The Nova Convention was held November 30-December 2, 1978, in New York City in honor of Burroughs and his influential body of work. Called “the Charles Dickens of our age” by poet Anne Waldman, Burroughs’s influence was far-reaching as the 1970s drew to a close— Burroughs’s Naked Lunch was central to the 1960s psychedelic aesthetic; his cut-up technique deconstructed the linearity of narrative and influenced musicians like David Bowie, whose 1974 album Diamond Dogs was composed using cut-ups; his dystopian landscapes set the stage for science fiction cyberpunk; and the developing iconic persona of Burroughs was enthusiastically incorporated by the punk rock scene.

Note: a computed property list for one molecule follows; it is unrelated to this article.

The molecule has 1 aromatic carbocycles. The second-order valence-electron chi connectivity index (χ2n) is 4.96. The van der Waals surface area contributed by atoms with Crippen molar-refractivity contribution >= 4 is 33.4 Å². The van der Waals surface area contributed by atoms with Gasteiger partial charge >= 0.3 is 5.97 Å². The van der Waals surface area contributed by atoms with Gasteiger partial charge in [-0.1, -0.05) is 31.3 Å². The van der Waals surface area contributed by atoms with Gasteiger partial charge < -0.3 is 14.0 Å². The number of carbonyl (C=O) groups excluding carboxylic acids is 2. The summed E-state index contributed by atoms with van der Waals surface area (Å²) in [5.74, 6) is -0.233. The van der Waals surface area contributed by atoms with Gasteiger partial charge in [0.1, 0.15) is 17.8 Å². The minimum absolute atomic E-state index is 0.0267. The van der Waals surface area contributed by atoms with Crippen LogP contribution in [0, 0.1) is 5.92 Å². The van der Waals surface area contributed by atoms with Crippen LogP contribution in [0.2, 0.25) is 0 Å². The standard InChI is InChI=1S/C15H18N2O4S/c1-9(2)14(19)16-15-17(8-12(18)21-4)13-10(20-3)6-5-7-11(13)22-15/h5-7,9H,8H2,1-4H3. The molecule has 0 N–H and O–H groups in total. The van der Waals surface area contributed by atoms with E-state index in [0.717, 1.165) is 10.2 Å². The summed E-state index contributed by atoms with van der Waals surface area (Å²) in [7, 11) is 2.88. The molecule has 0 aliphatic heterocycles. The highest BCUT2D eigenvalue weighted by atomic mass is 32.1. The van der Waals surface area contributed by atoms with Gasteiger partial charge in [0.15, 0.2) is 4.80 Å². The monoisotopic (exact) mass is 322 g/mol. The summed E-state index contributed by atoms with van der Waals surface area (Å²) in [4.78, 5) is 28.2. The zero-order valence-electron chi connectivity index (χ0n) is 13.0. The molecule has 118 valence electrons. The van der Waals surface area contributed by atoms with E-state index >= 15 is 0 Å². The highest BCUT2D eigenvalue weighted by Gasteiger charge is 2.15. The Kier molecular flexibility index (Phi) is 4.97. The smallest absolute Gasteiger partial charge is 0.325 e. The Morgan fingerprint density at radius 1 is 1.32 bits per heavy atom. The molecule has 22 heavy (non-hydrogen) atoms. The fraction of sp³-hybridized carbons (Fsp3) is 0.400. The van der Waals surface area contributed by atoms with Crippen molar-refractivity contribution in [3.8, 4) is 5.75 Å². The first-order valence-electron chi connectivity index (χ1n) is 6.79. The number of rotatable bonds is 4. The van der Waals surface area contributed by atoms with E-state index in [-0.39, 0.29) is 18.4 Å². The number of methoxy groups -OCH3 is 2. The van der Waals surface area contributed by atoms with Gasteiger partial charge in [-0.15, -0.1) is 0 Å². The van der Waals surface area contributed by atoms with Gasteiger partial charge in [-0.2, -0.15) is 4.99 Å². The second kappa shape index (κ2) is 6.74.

The convention brought together artists, writers, and musicians for three days of lectures, panel discussions, films, exhibitions, performances, readings, and concerts.
Shown here is a program sent by Brion Gysin to Paul Bowles including Gysin’s handwritten edits to the line-up: most notably, Frank Zappa filled in for Keith Richards of The Rolling Stones, whose originally scheduled appearance had been a major draw. (MSS 163, Paul Bowles papers)
Check out more from Special Collections’s current gallery exhibition Nothing Is True, Everything Is Permitted: William S. Burroughs at 100 at http://www.lib.udel.edu/ud/spec/exhibits/burroughs/intro.html